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Halimah made a steaming cup of tea for her father who was near the railway tracks, bent over some old newspapers. She was bothered that the amount of tea leaves left was too little for a second round. She adjusted her dress which was torn over her knees and left shoulder before climbing out of her hut. She was careful not to hit the cup on the narrow door.

Halimah's father was kneeling down, engrossed in the pile he had collected. He spat betel juice on the stone slabs and barked at her for the delay. She scratched her head and drew back the fringe that covered her heart-shaped face. Her father gulped the hot tea and shoved the cup back into her hands. Chasing her to start work, he mumbled the dates of the newspapers to himself, trying to arrange them in order for Uncle Aziz. She was glad he did not ask for a second cup. Running towards her hut, she nearly bumped into Uncle Aziz pushing his cart filled with bundled up papers, freshly purchased.

Back home, Ibrahim was still asleep, curled up with Lat the stray cat. Halimah chased Lat out and kicked her twin brother roughly. He jolted out of his sleep and scolded her for giving him a fright. "What's so scary?" she yelled back, pushing forward the bowl of last night's porridge. Ibrahim grudgingly drank the porridge. He knew Halimah would not have had any side dish of sambal saved for her own breakfast only. She was not that type. "That would have enhanced the taste somewhat," he thought and drooled a little.

Halimah washed the pots and pans outside and watched the slum dwellers finally rising to attend to their many businesses. Begging was the most popular amongst the children in this part of town while the men
usually resorted to helping out contractors in transporting cement and other heavy duty labor. Halimah's mother and some of the other women were out selling baskets woven by them during the week. Although Halimah was only ten, she could weave a basket in half a day which impressed the other women.

She rolled up her long, dry, brown hair into a messy bun and dragged Ibrahim with her. They had to start early or the office crowd would be gone. They would have to use whatever they earned for lunch and track down foreigners in the many tourist spots to secure dinner later. If business went well, Halimah had promised to take Ibrahim out to watch a show at the cinema. They had been saving the past week and if luck allowed it, they would have had enough by Saturday to enjoy a little luxury.

Ibrahim did not seem enthusiastic when she reminded him of their outing. He scratched his head and threw his shirt over their father's bicycle parked outside. He walked on uninterestedly to the bus stop and sat sulking by the corner. Halimah tried cheering him up by allowing Lat to tag along but he still seemed moody. Giving up, she started out alone, begging from the people crowding the fish market nearby.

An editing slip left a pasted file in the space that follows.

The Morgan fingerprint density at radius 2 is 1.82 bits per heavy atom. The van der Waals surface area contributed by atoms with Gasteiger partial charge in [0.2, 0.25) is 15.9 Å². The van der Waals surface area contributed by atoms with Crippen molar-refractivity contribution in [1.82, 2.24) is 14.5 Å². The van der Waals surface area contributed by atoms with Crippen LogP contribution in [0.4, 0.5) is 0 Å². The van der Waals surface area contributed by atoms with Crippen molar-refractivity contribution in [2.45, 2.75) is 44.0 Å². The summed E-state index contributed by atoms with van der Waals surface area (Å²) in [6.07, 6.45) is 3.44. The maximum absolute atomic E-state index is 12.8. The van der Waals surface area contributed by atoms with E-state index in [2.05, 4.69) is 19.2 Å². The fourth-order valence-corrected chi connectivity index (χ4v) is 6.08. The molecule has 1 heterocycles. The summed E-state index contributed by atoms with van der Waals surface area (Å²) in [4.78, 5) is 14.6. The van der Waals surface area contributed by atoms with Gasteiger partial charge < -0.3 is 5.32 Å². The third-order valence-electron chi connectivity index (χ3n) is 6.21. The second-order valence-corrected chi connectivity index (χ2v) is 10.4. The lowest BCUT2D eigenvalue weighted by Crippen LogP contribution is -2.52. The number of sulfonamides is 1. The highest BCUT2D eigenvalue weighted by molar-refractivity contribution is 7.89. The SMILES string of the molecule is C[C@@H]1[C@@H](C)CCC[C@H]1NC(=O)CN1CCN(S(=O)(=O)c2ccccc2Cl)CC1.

Answer the following questions using complete sentences
  1. Based on paragraphs 1 and 2, what do you think Halimah's father did for a living ?
  2. Why was Halimah glad that her father 'did not ask for a second cup' (paragraph 2) ?
  3. 'She was not that type.' (paragraph 3) What did Ibrahim mean by 'type' ?
  4. Why did Ibrahim munch on the porridge grudgingly ?
  5. What do you understand by slum dwellers ?
  6. Explain clearly why Halimah had to 'start early or the office crowd would be gone' (paragraph 5).
  7. In what way did Halimah and Ibrahim manage to have lunch and dinner every day ?
  8. What does the 'little luxury' (paragraph 5) refer to ?
  9. Describe the jobs the children, men and women who lived in the slum did for a living.
  10. According to the passage, what are two most obvious character differences between Halimah and Ibrahim ?
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Answers
 

1.

He collected old newspapers in order to sell them.
 

2.

The amount of tea leaves left was too little to make another cup of tea.
 

3.

He meant she was not the type of girl who was selfish/greedy or inconsiderate.
 

4.

The porridge was tasteless without a side dish and he was not enjoying it.
 

5.

They are poor people who live in a poor area of a town.
  6. Halimah had to start begging from office workers before they got to work. / In order to beg from office workers, Halimah had to start early before the workers reached their offices.
  7. They used the money they begged from office workers to buy lunch and the money they begged from tourists to buy dinner.
  8. It refers to watching a show at the cinema.
  9. The children begged. The men worked at construction sites while the women sold baskets woven by them.
  10. Halimah was more responsible and hardworking than Ibrahim.
 
 
 
 
 

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Comprehension 1

 

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